a Mont Blanc adventure
At WITRON, people don't just want to aim high in their jobs: Our colleague Youri Prapeau, OnSite Manager at Intermarché Saint-Quentin-Fallavier, set off on an adventure to Mont Blanc end of June. If you’re interested in how long it took him to reach the summit, if he was close to giving up, and if he would do all that again, then check out the following interview:
Editorial team (ET): Hi Youri, we’re excited to hear about your trip! When did you climb the Mont Blanc?
Youri Prapeau (YP): I started the ascent up Mont Blanc on Saturday, June 24, and arrived at the summit the next day, on Sunday, June 25.
ET: What motivated you to do this?
YP: In our region, Mont Blanc, which is the highest mountain (precisely 4,808 m) in Western Europe, is clearly visible in all its splendor and beauty. For several years now, I've been admiring it and curious to see what the world looks like from the top of this great mountain. That curiosity turned into a dream, which I recently managed to realize.
ET: Were you in a group, how many people were you? Did you have a guide?
YP: I did it with a very good old friend of mine, with whom I share this passion. We took a guide from the Compagnie des Guides de Chamonix who trained us and helped us avoid the dangers encountered during the expedition.
ET: How long did it take you to get to the summit?
YP: It took two days to ascend the mountain and one day to descend back to Chamonix. We could have gone faster, but that would have put our health at risk, and would have end our entire adventure. The human body needs to adapt and acclimatize to the altitude, as in these conditions our lungs lose about 30% of their capacity. Therefore, you need a good physical preparation.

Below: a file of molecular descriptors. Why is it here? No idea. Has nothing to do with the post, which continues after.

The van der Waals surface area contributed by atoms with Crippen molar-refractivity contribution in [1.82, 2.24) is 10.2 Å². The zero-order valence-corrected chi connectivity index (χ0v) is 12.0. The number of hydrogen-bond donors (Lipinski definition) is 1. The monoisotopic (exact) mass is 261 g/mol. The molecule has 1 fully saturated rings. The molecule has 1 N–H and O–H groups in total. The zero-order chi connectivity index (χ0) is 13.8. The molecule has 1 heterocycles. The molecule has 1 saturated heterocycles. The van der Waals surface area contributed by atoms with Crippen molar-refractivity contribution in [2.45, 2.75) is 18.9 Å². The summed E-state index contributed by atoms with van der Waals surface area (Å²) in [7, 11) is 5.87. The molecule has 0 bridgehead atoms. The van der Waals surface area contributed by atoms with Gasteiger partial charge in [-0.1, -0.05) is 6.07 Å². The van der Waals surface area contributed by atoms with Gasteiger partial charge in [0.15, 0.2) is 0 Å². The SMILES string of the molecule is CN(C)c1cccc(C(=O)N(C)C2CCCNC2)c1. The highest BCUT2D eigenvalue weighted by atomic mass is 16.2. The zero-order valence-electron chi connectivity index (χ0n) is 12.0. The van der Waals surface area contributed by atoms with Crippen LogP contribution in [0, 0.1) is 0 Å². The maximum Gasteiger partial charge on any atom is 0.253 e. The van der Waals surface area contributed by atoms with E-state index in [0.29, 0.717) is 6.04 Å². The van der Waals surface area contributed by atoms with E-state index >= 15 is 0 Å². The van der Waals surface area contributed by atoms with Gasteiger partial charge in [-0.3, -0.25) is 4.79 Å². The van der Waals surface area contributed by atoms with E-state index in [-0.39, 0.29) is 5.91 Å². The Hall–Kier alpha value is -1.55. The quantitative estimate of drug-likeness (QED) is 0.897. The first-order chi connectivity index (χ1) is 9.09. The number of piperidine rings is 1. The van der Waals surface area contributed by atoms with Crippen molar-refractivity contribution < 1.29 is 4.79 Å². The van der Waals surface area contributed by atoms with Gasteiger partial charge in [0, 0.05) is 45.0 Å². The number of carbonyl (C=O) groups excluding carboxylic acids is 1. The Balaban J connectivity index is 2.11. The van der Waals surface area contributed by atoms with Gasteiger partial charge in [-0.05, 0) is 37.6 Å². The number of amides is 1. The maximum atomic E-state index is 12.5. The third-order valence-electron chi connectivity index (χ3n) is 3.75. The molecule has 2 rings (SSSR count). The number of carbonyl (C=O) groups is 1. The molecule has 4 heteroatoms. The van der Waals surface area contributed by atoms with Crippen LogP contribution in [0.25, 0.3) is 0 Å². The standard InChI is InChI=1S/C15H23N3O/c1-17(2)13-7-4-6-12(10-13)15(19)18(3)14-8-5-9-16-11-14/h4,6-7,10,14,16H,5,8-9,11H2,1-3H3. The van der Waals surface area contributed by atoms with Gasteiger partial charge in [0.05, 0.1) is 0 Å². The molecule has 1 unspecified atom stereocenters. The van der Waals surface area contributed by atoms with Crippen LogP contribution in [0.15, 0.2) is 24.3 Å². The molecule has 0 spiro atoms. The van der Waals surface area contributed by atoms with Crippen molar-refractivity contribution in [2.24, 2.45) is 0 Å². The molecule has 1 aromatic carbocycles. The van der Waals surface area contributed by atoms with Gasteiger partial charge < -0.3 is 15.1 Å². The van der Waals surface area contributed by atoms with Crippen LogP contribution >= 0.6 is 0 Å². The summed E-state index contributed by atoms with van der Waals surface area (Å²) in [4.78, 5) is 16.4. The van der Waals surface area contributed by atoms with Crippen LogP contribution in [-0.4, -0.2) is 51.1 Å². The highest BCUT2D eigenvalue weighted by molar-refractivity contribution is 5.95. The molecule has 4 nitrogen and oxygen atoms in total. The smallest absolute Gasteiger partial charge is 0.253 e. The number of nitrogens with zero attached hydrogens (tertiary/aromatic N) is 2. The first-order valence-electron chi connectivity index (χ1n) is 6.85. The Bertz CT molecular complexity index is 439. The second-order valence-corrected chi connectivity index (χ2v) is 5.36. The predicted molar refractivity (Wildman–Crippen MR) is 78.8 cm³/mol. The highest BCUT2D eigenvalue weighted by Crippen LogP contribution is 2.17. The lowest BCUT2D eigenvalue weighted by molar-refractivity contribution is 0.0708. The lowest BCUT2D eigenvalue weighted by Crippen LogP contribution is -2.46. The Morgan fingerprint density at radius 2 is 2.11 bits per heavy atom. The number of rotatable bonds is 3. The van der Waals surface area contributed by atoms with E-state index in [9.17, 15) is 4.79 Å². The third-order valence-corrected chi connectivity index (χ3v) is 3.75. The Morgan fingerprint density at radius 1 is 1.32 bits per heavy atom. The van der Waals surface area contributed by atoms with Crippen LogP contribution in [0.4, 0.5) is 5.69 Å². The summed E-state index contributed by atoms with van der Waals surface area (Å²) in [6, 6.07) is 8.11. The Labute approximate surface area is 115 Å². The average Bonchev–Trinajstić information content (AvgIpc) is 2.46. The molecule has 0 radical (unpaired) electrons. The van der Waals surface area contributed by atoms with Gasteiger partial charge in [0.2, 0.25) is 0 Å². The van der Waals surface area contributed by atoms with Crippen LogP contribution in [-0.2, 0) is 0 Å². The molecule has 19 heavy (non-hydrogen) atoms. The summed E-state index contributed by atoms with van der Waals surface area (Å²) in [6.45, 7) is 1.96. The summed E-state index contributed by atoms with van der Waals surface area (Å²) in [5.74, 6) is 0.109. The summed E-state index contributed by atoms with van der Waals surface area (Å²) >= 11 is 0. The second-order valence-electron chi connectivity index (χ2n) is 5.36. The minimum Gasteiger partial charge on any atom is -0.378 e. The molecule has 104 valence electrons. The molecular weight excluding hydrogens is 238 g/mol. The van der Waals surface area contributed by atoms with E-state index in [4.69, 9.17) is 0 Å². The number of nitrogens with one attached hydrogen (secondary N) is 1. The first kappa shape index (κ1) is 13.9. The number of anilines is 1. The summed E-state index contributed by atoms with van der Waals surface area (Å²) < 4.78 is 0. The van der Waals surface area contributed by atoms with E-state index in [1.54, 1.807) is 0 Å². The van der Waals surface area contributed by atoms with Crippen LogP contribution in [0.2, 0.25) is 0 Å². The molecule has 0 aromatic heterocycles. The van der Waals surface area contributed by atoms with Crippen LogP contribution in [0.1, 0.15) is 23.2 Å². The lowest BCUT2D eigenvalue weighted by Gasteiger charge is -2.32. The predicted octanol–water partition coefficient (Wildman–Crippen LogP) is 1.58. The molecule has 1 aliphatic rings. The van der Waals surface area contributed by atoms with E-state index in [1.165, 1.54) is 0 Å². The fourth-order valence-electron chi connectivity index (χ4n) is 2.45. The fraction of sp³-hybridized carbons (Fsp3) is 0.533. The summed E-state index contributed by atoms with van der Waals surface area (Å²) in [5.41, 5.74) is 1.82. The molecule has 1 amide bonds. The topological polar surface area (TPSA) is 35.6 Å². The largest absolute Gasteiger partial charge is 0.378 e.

ET: How exhausting was it on a scale from 1 to 10? (1 = easy-peasy, 10 = I thought I would die)
YP: Hard to say - I've taken a lot of exams in my life, and I knew in advance that this would be the hardest one, both physically and mentally. Indeed, it was even harder than I imagined. As we were approaching the summit, and the ascent was getting harder and harder, the guide told us that it’s the moment where we could not rely on our bodies anymore, which are exhausted, but only on our minds. Only a strong mindset helped us surpass ourselves and continue the ascent.
ET: Did you think about giving up?
YP: Not even for a second. Even during the hardest moments, giving up has never crossed my mind. First of all, because the desire to make my dream come true was too high. It overcomes any exhaustion, fear, and suffering. Secondly, once you decide to start this adventure, you become a block with your fellow team members. If one person quits, the whole team has to quit. For me, this was simply inconceivable.
ET: What was it like when you reached the summit? What were the thoughts going through your mind?
YP: I felt happy. It’s such a great and unique feeling when you are out there, gazing at the magnificent landscape, which is truly exceptional at such an altitude. Once on the top, I also felt accomplished. You know, when you get this feeling of satisfaction, because you have succeeded to surpass yourself.
ET: What is important when preparing for such an adventure? Do you need a special training beforehand, or similar, to have the physical condition?
YP: We have been preparing for this adventure for months. It meant gathering the necessary equipment, booking accommodations and mountain huts, taking out the necessary insurances, but above all, a lot of training and preparing ourselves physically. In the months leading up to the ascent, we have climbed a dozen of peaks between 2,000 and 3,500 meters of altitude.
ET: So, was this your first time?
YP: Yes, it was my very first ascent up Mont Blanc.
ET: Would you recommend doing this?
YP: I’m not sure. Just wanting to do it isn't enough. You have to wish for it a lot, and at the same time to be prepared to take some risks...
ET: Would you do it again?
YP: Yes, I would love to do it again. I am even thinking about trying other mountain peaks, like for example Kilimanjaro.
ET: Anything else that you would like to tell us about this trip?
YP: This adventure has proven that the saying "The harder you train, the easier you fight” holds true. Solid organization, tenacity, and teamwork can move (in my case, climbing) mountains. And that goes for both, our private and professional lives.
ET: Thank you so much, Youri, for answering all our curious questions, and our greatest respect for this sporting achievement! Should you also ascend up Kilimanjaro, we hope you will share this with us, too!